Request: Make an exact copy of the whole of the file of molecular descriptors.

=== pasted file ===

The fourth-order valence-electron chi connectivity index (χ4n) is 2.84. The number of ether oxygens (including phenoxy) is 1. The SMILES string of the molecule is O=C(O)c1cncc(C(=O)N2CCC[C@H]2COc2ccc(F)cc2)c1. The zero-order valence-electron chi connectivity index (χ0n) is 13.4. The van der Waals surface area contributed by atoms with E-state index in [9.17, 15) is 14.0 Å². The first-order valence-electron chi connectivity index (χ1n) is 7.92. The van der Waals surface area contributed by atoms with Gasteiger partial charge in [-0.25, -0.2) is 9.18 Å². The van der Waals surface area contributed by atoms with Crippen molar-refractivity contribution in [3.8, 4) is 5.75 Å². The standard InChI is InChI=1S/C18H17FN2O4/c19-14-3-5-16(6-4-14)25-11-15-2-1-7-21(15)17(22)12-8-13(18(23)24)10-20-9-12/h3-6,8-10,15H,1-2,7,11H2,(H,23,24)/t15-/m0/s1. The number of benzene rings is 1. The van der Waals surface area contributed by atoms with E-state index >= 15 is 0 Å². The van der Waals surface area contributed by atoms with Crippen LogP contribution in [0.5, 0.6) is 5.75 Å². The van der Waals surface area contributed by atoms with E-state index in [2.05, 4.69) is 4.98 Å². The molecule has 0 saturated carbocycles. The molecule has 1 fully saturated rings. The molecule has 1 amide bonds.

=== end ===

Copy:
The fourth-order valence-electron chi connectivity index (χ4n) is 2.84. The number of ether oxygens (including phenoxy) is 1. The SMILES string of the molecule is O=C(O)c1cncc(C(=O)N2CCC[C@H]2COc2ccc(F)cc2)c1. The zero-order valence-electron chi connectivity index (χ0n) is 13.4. The van der Waals surface area contributed by atoms with E-state index in [9.17, 15) is 14.0 Å². The first-order valence-electron chi connectivity index (χ1n) is 7.92. The van der Waals surface area contributed by atoms with Gasteiger partial charge in [-0.25, -0.2) is 9.18 Å². The van der Waals surface area contributed by atoms with Crippen molar-refractivity contribution in [3.8, 4) is 5.75 Å². The standard InChI is InChI=1S/C18H17FN2O4/c19-14-3-5-16(6-4-14)25-11-15-2-1-7-21(15)17(22)12-8-13(18(23)24)10-20-9-12/h3-6,8-10,15H,1-2,7,11H2,(H,23,24)/t15-/m0/s1. The number of benzene rings is 1. The van der Waals surface area contributed by atoms with E-state index >= 15 is 0 Å². The van der Waals surface area contributed by atoms with Crippen LogP contribution in [0.5, 0.6) is 5.75 Å². The van der Waals surface area contributed by atoms with E-state index in [2.05, 4.69) is 4.98 Å². The molecule has 0 saturated carbocycles. The molecule has 1 fully saturated rings. The molecule has 1 amide bonds.